Employee or Independent Contractor? Know the Rules

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The IRS encourages all businesses and business owners to know the rules when it comes to classifying a worker as an employee or an independent contractor.

An employer must withhold income taxes and pay Social Security, Medicare taxes and unemployment tax on wages paid to an employee. Employers normally do not have to withhold or pay any taxes on payments to independent contractors. Employees are typically more expensive to companies because employers have to pay payroll taxes and provide other benefits to their employees, but not to independent contractors, noted Jenny Kim, a WNDE tax manager. Therefore, “you’ll see many employers attempting to classify their employees as independent contractors, especially small businesses.”

Often, the workers themselves don’t know the difference, she continued. One of her clients, for example, had its employees sign an agreement stating that they were independent contractors. However, one employee was involved in a car accident while working and identified himself as an employee of the company. The client was ultimately contacted by the California EDD, and had to prove that the worker was an independent contractor rather than an employee.

Another client had an employee file for unemployment benefits under similar circumstances causing the same problem for his client. In both cases, the workers themselves were unaware of their employment status and therefore misrepresented themselves, Jenny said.

She continued, “This lack of knowledge on the part of the employee causes problems for their companies. It is important for business owners to know the difference between employees and independent contractors and treat them accordingly.”

Workers must also understand their status, she said, especially if they are working as independent contractors.

Here are two key points for small business owners to keep in mind when it comes to classifying workers:

1. Control. The relationship between a worker and a business is important. If the business controls what work is accomplished and directs how it is done, it exerts behavioral control. If the business directs or controls financial and certain relevant aspects of a worker’s job, it exercises financial control. This includes:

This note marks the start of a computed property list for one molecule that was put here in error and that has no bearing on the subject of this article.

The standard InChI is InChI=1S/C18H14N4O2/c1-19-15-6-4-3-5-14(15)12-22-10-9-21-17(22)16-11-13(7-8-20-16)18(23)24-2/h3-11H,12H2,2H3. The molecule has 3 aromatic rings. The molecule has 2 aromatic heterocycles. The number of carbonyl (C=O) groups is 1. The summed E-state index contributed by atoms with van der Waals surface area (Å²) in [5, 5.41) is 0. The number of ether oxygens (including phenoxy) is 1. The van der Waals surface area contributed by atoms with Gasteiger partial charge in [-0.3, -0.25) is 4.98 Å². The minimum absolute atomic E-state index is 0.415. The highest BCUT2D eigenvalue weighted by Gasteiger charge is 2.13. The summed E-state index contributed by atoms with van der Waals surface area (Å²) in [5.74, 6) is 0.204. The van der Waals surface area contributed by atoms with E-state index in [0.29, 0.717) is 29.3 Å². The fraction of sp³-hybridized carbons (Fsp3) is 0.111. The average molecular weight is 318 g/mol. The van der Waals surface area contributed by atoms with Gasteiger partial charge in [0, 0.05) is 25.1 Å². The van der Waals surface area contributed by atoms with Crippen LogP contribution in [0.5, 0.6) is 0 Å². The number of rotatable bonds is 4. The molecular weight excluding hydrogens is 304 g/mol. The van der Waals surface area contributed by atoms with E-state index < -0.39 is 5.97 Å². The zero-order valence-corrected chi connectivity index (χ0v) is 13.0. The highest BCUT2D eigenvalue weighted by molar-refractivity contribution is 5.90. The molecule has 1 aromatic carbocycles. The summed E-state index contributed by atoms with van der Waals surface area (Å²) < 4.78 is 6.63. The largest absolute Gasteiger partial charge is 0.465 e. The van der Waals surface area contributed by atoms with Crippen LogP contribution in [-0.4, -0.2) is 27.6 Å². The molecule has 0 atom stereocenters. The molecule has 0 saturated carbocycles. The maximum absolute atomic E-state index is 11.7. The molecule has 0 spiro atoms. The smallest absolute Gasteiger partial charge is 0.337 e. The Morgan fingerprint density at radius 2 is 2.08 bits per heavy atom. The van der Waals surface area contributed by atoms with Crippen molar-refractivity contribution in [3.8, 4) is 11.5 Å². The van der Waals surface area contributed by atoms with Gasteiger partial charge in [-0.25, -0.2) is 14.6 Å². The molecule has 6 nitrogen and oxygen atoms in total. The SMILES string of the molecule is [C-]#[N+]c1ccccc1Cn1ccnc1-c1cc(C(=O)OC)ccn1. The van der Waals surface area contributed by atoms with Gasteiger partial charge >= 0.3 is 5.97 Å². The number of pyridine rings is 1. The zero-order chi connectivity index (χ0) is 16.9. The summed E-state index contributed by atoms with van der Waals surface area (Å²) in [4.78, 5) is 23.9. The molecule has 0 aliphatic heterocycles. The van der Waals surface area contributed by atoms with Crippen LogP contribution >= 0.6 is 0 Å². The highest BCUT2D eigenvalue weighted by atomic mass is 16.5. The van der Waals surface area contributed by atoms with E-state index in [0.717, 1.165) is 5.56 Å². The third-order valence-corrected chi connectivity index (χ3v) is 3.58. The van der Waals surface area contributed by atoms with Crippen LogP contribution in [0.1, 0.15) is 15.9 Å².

• The extent of the worker’s investment in the facilities or tools used in performing services
• The extent to which the worker makes his or her services available to the relevant market
• How the business pays the worker, and
• The extent to which the worker can realize a profit or incur a loss

2. Relationship. How the employer and worker perceive their relationship is also important for determining worker status. Key topics to think about include:

• Written contracts describing the relationship the parties intended to create
• Whether the business provides the worker with employee-type benefits, such as insurance, a pension plan, vacation or sick pay
• The permanency of the relationship, and
• The extent to which services performed by the worker are a key aspect of the regular business of the company
• The extent to which the worker has unreimbursed business expenses

When the IRS or state agencies investigate the cases, Jenny said, they will consider a combination of facts to determine if an employee is an employee or independent contractor. At the start of employment, for example, an independent contractor signs an agreement saying he is working as an independent contractor. However, if the worker must arrive at work at certain time, has been given specific directions regarding a job, is paid on a regular basis and is reimbursed for job-related costs, the worker should be viewed as an employee.

The IRS can help employers determine the status of their workers by using form Form SS-8, Determination of Worker Status for Purposes of Federal Employment Taxes and Income Tax Withholding. IRS Publication 15-A, Employer’s Supplemental Tax Guide, is also an excellent resource.

For additional information, please contact your WNDE representative.

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